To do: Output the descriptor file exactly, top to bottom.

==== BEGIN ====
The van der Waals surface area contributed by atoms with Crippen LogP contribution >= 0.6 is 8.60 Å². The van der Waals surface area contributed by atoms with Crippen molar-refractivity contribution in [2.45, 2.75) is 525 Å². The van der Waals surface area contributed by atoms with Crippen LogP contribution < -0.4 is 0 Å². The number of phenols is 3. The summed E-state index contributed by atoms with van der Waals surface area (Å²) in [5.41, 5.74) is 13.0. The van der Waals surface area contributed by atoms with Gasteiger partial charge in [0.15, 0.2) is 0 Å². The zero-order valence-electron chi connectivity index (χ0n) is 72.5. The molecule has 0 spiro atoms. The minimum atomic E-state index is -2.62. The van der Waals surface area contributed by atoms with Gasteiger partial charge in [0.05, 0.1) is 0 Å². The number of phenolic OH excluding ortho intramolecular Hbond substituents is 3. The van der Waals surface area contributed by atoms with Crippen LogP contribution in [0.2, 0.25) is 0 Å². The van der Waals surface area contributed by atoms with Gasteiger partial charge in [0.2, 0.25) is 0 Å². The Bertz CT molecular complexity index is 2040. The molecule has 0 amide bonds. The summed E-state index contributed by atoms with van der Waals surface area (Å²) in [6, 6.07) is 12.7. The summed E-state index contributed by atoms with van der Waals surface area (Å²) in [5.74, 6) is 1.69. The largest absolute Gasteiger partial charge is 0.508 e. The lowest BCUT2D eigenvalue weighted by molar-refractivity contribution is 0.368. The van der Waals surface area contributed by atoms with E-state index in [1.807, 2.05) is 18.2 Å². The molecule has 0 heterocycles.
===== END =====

The van der Waals surface area contributed by atoms with Crippen LogP contribution >= 0.6 is 8.60 Å². The van der Waals surface area contributed by atoms with Crippen molar-refractivity contribution in [2.45, 2.75) is 525 Å². The van der Waals surface area contributed by atoms with Crippen LogP contribution < -0.4 is 0 Å². The number of phenols is 3. The summed E-state index contributed by atoms with van der Waals surface area (Å²) in [5.41, 5.74) is 13.0. The van der Waals surface area contributed by atoms with Gasteiger partial charge in [0.15, 0.2) is 0 Å². The zero-order valence-electron chi connectivity index (χ0n) is 72.5. The molecule has 0 spiro atoms. The minimum atomic E-state index is -2.62. The van der Waals surface area contributed by atoms with Gasteiger partial charge in [0.05, 0.1) is 0 Å². The number of phenolic OH excluding ortho intramolecular Hbond substituents is 3. The van der Waals surface area contributed by atoms with Crippen LogP contribution in [0.2, 0.25) is 0 Å². The van der Waals surface area contributed by atoms with Gasteiger partial charge in [0.2, 0.25) is 0 Å². The Bertz CT molecular complexity index is 2040. The molecule has 0 amide bonds. The summed E-state index contributed by atoms with van der Waals surface area (Å²) in [6, 6.07) is 12.7. The summed E-state index contributed by atoms with van der Waals surface area (Å²) in [5.74, 6) is 1.69. The largest absolute Gasteiger partial charge is 0.508 e. The lowest BCUT2D eigenvalue weighted by molar-refractivity contribution is 0.368. The van der Waals surface area contributed by atoms with E-state index in [1.807, 2.05) is 18.2 Å². The molecule has 0 heterocycles.